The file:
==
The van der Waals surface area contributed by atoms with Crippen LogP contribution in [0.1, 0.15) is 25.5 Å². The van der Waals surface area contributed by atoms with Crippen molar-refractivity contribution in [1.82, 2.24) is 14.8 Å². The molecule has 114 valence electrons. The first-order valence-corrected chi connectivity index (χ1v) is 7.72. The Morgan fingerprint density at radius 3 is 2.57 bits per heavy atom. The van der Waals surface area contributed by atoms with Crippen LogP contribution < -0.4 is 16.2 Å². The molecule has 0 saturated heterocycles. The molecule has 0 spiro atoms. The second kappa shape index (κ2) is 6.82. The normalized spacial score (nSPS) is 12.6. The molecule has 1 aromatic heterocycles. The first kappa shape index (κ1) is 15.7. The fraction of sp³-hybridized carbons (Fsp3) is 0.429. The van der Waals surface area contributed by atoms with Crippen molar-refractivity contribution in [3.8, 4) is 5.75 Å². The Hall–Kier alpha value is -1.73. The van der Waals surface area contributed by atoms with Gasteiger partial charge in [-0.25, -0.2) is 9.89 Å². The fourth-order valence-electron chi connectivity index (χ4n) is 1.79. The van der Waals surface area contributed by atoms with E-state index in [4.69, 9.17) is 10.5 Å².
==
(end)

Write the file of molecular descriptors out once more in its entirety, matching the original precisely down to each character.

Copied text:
The van der Waals surface area contributed by atoms with Crippen LogP contribution in [0.1, 0.15) is 25.5 Å². The van der Waals surface area contributed by atoms with Crippen molar-refractivity contribution in [1.82, 2.24) is 14.8 Å². The molecule has 114 valence electrons. The first-order valence-corrected chi connectivity index (χ1v) is 7.72. The Morgan fingerprint density at radius 3 is 2.57 bits per heavy atom. The van der Waals surface area contributed by atoms with Crippen LogP contribution < -0.4 is 16.2 Å². The molecule has 0 saturated heterocycles. The molecule has 0 spiro atoms. The second kappa shape index (κ2) is 6.82. The normalized spacial score (nSPS) is 12.6. The molecule has 1 aromatic heterocycles. The first kappa shape index (κ1) is 15.7. The fraction of sp³-hybridized carbons (Fsp3) is 0.429. The van der Waals surface area contributed by atoms with Crippen molar-refractivity contribution in [3.8, 4) is 5.75 Å². The Hall–Kier alpha value is -1.73. The van der Waals surface area contributed by atoms with Gasteiger partial charge in [-0.25, -0.2) is 9.89 Å². The fourth-order valence-electron chi connectivity index (χ4n) is 1.79. The van der Waals surface area contributed by atoms with E-state index in [4.69, 9.17) is 10.5 Å².